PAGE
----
• Prepare a non-stick surface, such as waxed paper, for drying the dolls.
    How to Begin
    • Explain to the children that, in this session, they will be applying at least two layers of papier mâché to their Kachina dolls.
    • Demonstrate the papier mâché process by dipping strips of torn newspaper into the prepared paste. Pull the wet strips between two fingers to remove the excess paste to keep the foundations from becoming too wet. Lay dampened strips on the dolls, overlapping (laying each piece slightly over the previous one) and smoothing the edges as the entire surface is covered with one layer. Carefully wrap the papier mâché around the forms to maintain their shapes.
    • As the children start to apply their papier mâché, warn them that the first layer is the hardest. The second layer is easier because the paste-soaked paper will stick to itself. If using pulp, apply it before the last layer of papier mâché. Although it contains paste, the pulp will adhere better and be easier to paint if it is secured by a final layer of papier mâché.
    • When the dolls are completely covered with at least two layers of papier mâché and carefully smoothed, have the children put their names on small pieces of paper with permanent ink markers and paste them directly on their wet forms.
      Third Session
      • Set out tempera paints, brushes, water containers, and sponges.
      • Set out the dried dolls.
      How to Begin
      • In this session, the children will be painting the first layer of color on their Kachina dolls. In the next session, they will be adding details and designs.
      • Show the children how to paint any rough edges of the dried paper mâché by filling the brush with paint and dabbing into the crevices. Carefully brush over the area to remove any puddles of paint.
      • Have the children apply the first layer of paint on their dolls. If time permits, have them apply a second layer for better coverage.
      Fourth Session
      • Set out tempera paints, brushes, water containers, and sponges.
      • Set out the dried dolls.
      How to Begin
      • In this session, the children will be painting details and designs on their Kachina dolls.
      • Review the characteristics of traditional Kachina dolls and discuss the symbols which suggest what type of Kachina they represent.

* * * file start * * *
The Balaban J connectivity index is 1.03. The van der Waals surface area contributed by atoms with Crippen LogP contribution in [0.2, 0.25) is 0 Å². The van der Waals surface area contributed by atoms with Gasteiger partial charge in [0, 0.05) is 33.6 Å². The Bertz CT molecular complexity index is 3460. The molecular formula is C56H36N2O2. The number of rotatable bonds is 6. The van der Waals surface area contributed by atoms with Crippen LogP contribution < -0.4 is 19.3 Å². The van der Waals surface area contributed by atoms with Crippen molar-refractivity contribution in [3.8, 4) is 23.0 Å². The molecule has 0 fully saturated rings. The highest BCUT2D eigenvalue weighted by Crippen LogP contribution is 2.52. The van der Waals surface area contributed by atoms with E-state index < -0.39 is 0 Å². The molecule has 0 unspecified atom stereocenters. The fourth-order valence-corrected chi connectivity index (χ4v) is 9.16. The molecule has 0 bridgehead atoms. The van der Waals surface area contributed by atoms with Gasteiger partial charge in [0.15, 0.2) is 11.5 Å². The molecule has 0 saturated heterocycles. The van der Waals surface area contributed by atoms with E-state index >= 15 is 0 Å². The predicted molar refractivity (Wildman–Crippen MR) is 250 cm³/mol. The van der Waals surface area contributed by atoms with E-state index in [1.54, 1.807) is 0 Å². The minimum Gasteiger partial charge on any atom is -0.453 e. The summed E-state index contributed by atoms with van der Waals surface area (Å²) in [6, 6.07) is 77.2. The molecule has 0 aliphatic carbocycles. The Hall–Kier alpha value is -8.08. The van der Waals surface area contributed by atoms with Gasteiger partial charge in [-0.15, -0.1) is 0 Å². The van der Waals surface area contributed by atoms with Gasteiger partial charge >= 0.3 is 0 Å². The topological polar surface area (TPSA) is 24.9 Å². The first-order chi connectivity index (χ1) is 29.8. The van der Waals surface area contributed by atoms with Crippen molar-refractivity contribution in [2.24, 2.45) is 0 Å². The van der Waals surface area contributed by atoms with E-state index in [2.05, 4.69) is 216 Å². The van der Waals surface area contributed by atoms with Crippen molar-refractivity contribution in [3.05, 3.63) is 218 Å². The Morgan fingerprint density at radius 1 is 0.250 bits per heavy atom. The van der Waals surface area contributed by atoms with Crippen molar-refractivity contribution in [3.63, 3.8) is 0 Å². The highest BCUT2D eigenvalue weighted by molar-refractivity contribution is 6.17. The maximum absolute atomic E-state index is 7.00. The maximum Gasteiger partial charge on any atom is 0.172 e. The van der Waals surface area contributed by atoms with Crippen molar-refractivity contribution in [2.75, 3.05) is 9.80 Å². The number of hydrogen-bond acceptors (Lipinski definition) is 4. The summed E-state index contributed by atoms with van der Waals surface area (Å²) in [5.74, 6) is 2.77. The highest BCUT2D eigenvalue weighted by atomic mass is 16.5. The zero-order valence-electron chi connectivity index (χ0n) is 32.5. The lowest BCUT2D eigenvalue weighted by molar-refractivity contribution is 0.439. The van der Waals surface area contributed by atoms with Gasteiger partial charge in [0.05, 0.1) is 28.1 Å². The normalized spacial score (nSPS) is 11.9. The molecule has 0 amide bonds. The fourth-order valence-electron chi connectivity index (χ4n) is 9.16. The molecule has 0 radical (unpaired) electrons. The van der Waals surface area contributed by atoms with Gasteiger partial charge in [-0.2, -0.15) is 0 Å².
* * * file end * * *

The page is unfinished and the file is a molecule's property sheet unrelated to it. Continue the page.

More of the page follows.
• Have the children add details and symbols to their dolls. They can use Native American Indian symbols or create their own.
      Note: Have an adult apply a coat of water-based polyurethane to the dried dolls to protect and strengthen their surface.

      Fifth Session
      • Cover the work area with newspapers.
      • Set out scissors, glue, dried dolls, and odds and ends.
      • Some children will not need to add adornments to their dolls. Prepare an activity for them, such as sketching their completed dolls and adding color with markers or colored pencils.
      How to Begin
      • In this session, the children will decide if their Kachina dolls will benefit from additional adornments such as feathers, beads, or seashells. Additions should be made with the purpose of better describing what the Kachina dolls represent.
      • Have the children attach the adornments to their dolls with liquid glue.
      • Keep the dolls less than ten inches tall to allow more time for adding details. Small plastic liquid soap containers and small boxes like the ones from cosmetics or medicines have interesting shapes and will keep the dolls from becoming too large. 
      • Extra-strength glue sticks with their fast bond will hold the parts together until the papier mâché is applied. However, liquid craft glue creates a more permanent attachment for the adornments.
      • Newspapers that use soya-based inks are less messy and easier to work with. Tear the strips vertically, leaving the rough edges which are easier to smooth.
      • Although not as easy to work with, thinned white liquid glue can be substituted for the wheat paste. 
      • Are the Kachina dolls sturdy?
      • Have the children share what their Kachina dolls represent.
      • Discuss the symbols and adornments on the dolls used to describe what they represent.
      What the children might say...
      • I'm having trouble making a plastic lid stick to a plastic bottle.
      • My doll keeps falling over.
      • Feathers all over my bird won't look good. I think I'll just paint on a design that looks like feathers.
      What you might say...
      • If the glue isn't holding your parts together, add pieces of tape until the glue dries.
      • Putting feet on your doll will help to balance it. You can use boxes, wire, or in the next session, you can use papier mâché pulp.
      • Painting the feathers on your doll is a good idea. It will allow us to see the wonderful shape of your bird Kachina.